Depending on whom you ask, the golden years of RC can arguably be nailed down to the era when RC vehicles were being raced, developed and manufactured at a breathtaking pace. During the 1980s through the 1990s an RC arms race so to speak helped usher in developments in design, materials, electronics, motors and also gave birth to some of the most iconic names in the industry.
Casual hobbyists, professional designers, engineers, racers and even garage tinkerers from all over the world were getting into and further developing the hobby to how we recognize it today. Growing along with the bourgeoning RC industry were the young minds that were influenced by what they saw.
One such person was Nigel Villeneuve Ratcliffe. Hailing from Glasgow, Scotland, Ratcliffe is a professional car designer that has been into RC-ing since he was only nine years old. He was so into RC that we can’t help but think that his choice of profession was influenced by it or at least helped point him down the path towards it. The Exterior Design Manager at Bentley Motors knows a thing or two about vintage RC since he’s been driving and working on them well before they were considered vintage.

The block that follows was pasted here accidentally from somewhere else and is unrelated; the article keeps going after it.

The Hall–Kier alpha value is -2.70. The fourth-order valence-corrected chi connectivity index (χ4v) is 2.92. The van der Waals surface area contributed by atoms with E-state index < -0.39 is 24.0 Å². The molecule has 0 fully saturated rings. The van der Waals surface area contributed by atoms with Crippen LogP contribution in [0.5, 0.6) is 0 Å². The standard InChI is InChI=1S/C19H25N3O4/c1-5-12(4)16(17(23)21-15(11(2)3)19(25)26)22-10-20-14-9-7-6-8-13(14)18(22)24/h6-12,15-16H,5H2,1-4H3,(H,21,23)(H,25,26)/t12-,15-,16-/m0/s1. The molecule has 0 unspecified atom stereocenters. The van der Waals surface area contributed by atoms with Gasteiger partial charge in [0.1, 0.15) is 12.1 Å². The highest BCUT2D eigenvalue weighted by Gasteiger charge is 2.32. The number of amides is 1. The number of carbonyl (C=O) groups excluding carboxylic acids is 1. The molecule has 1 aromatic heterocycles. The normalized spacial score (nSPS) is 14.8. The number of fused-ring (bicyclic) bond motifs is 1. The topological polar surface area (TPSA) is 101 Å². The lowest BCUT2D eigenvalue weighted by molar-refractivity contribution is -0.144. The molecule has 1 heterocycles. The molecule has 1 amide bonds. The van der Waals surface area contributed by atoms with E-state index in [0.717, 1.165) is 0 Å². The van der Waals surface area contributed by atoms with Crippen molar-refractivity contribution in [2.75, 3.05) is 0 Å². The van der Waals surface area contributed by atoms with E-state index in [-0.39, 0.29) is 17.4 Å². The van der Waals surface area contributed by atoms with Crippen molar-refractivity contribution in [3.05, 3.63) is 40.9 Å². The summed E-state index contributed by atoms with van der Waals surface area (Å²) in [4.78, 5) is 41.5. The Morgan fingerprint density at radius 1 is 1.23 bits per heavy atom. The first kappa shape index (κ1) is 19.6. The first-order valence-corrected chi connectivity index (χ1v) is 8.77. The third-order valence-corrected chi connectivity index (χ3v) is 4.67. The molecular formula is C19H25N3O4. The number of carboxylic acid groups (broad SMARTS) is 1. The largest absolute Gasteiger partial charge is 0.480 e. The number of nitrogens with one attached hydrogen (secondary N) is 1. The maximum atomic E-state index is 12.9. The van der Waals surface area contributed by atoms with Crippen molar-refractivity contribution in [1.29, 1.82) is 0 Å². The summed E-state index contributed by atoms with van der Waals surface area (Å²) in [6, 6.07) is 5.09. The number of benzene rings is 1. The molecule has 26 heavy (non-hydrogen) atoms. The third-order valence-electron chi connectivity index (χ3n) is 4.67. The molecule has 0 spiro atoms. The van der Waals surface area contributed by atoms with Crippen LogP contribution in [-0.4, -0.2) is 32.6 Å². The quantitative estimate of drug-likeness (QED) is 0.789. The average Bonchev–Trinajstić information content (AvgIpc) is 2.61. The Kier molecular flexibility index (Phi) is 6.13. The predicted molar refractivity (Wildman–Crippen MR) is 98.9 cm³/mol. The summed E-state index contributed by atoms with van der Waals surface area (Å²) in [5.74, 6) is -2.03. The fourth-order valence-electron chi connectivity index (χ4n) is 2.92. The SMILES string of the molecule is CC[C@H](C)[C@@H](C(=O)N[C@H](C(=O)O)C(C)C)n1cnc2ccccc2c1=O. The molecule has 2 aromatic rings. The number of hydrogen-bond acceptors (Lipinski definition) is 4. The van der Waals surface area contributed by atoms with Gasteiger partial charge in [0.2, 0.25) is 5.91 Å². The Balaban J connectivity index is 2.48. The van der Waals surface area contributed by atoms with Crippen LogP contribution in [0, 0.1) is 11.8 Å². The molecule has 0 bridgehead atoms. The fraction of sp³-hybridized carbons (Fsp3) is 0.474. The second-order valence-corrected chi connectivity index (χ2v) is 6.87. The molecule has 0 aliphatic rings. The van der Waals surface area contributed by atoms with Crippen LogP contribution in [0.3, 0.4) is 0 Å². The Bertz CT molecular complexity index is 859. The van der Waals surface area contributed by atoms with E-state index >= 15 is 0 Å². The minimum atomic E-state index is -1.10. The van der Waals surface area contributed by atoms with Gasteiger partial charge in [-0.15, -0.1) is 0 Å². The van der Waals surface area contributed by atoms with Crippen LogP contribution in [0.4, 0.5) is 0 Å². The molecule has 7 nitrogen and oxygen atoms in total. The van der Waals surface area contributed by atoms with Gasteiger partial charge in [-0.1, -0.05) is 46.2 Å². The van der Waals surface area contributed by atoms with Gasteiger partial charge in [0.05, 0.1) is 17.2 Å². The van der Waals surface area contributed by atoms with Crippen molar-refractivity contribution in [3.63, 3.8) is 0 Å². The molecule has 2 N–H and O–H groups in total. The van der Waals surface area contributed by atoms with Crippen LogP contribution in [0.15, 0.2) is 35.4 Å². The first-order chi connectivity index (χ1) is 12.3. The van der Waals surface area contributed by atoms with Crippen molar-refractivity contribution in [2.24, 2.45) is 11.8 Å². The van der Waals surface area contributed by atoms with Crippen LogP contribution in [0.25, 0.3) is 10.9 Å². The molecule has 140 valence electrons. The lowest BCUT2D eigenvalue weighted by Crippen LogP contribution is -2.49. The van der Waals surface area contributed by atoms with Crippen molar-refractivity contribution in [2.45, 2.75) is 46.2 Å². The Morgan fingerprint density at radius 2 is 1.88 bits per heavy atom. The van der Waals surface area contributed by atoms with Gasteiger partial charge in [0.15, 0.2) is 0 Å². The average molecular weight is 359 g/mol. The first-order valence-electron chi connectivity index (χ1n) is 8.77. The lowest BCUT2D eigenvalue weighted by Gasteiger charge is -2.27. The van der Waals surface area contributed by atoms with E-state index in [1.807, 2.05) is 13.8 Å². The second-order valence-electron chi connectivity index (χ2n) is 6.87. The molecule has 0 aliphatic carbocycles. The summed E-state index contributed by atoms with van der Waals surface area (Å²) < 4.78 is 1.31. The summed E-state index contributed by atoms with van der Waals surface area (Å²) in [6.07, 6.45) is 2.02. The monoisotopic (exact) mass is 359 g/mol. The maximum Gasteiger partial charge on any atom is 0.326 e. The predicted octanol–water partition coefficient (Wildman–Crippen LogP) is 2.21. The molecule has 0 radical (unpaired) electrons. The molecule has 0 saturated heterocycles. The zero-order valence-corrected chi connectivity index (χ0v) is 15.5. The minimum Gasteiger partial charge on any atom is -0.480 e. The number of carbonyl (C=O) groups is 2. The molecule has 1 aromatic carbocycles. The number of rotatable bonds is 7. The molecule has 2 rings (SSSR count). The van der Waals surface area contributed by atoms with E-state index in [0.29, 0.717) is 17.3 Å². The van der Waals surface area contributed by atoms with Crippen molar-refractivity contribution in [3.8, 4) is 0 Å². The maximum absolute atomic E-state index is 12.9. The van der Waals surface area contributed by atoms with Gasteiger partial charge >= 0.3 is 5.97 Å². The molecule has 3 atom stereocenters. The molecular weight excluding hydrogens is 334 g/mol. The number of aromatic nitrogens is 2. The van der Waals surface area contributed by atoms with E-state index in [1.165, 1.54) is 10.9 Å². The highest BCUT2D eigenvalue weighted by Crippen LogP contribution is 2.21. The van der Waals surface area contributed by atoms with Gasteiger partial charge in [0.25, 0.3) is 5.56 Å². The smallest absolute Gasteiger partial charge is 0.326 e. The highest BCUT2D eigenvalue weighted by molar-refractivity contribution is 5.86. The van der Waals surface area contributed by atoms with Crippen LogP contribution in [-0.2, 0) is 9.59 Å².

Ratcliffe’s first hobby grade RC vehicle was a Kyosho Optima Mid Custom and he counts a fine collection of 80s and 90s greats such as Yokomo Works ’92, RC10 Championship Edition, Traxxas TRX1, Losi Micro-T, Losi Mini-T, Losi Jrx-Pro SE as some of his all-time favorite RC cars.
We got to speak to Ratcliffe about his pet project, a small-batch company he named NRC Projects. NRC Projects specializes in creating replicas of iconic RC vehicles of the past with a tiny twist. Some readers may already recognize that name as the group behind some really cool micro-sized builds. NRC has produced a truly remarkable 1/32-scale replica of the RC10 as well as a version of the YZ10 in 1/24-scale.